Northeastern Section–41st Annual Meeting (20–22 March 2006)

Paper No. 1
Presentation Time: 1:05 PM


MANGO, Helen1, MACH, Diane2 and LEA, Patty2, (1)Natural Sciences, Castleton State College, 233 South Street, Castleton, VT 05735, (2)Mettawee Community School, Route 153, West Pawlet, VT 05775,

Sixth grade students at the Mettawee Community School in West Pawlet, Vermont, are engaged in a service-learning project designed to help them understand how science research is done while providing a valuable community service in the form of groundwater analysis. Preliminary work in the Pawlet-Rupert region of southwestern Vermont indicates that some groundwater, including that used by the Mettawee Community School, contains naturally-occurring arsenic in concentrations above the state (and EPA) drinking water standard of 0.01 mg/L. One sixth-grade teacher (Mach) sampled forty wells in the region in 2004. Preliminary hypotheses about the source and transport of arsenic were developed based on these data. The two current sixth grade classes have sampled more wells in an effort to better define the nature of arsenic occurrence in the region.

The scientific research aspect of this project has each student sample two groundwater wells: one from the student's house, and one from a relative or friend in the area. To do this, each student has learned the protocol on groundwater sampling, and also how to use field analytical tools to measure pH, temperature, oxidation-reduction potential, total dissolved solids and conductivity. They have also located each well using GPS. They have entered all the data into spreadsheets and have analyzed it, looking for trends and developing questions and hypotheses. The water samples have been sent to a commercial laboratory for geochemical analysis.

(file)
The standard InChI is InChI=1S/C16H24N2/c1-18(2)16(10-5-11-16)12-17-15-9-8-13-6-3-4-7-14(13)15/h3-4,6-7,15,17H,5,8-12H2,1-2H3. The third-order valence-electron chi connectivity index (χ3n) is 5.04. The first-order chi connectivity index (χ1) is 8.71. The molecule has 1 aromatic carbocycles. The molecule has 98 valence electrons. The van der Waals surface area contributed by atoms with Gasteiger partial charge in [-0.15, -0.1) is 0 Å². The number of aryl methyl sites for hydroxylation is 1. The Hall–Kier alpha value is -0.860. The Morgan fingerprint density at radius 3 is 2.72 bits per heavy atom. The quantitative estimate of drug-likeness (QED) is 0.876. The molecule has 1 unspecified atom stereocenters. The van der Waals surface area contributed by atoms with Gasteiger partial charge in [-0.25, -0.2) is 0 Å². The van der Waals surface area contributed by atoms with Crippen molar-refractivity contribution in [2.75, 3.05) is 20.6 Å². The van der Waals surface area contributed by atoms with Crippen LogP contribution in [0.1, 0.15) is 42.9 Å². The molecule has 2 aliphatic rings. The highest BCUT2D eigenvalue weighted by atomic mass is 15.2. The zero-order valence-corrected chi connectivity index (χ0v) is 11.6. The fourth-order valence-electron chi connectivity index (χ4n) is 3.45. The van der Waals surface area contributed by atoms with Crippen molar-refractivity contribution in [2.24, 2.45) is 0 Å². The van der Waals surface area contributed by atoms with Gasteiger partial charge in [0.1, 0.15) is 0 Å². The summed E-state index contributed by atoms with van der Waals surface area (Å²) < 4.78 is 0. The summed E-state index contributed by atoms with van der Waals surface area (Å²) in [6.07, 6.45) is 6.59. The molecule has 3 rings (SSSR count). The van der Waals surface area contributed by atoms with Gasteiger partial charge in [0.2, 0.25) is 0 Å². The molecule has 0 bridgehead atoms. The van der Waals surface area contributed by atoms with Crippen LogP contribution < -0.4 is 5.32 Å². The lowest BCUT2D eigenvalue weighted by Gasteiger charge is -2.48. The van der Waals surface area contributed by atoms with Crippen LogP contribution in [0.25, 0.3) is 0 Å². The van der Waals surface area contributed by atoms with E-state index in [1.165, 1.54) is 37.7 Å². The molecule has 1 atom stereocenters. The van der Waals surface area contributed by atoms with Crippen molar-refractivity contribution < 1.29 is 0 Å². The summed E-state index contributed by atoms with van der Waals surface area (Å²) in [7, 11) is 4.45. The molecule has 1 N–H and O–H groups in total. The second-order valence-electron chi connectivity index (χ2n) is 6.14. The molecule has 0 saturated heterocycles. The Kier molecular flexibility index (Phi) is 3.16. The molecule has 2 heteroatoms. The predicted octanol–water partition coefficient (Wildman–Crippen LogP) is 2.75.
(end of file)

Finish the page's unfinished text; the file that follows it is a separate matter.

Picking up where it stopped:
The community service aspect of the project is that the students have learned about groundwater contamination as a public health issue. They have described their project to the Select Boards of the two towns, and also to the School Board. These presentations have included the scientific background as well as demonstrations on using the analytical equipment. They have also requested town funds to help pay for the geochemical analyses. When the project is complete, the students will report back to the towns with their results. While learning how science research is done, they are also learning about local government, politics, and the value of civic involvement, and are bringing meaningful scientific information to their communities.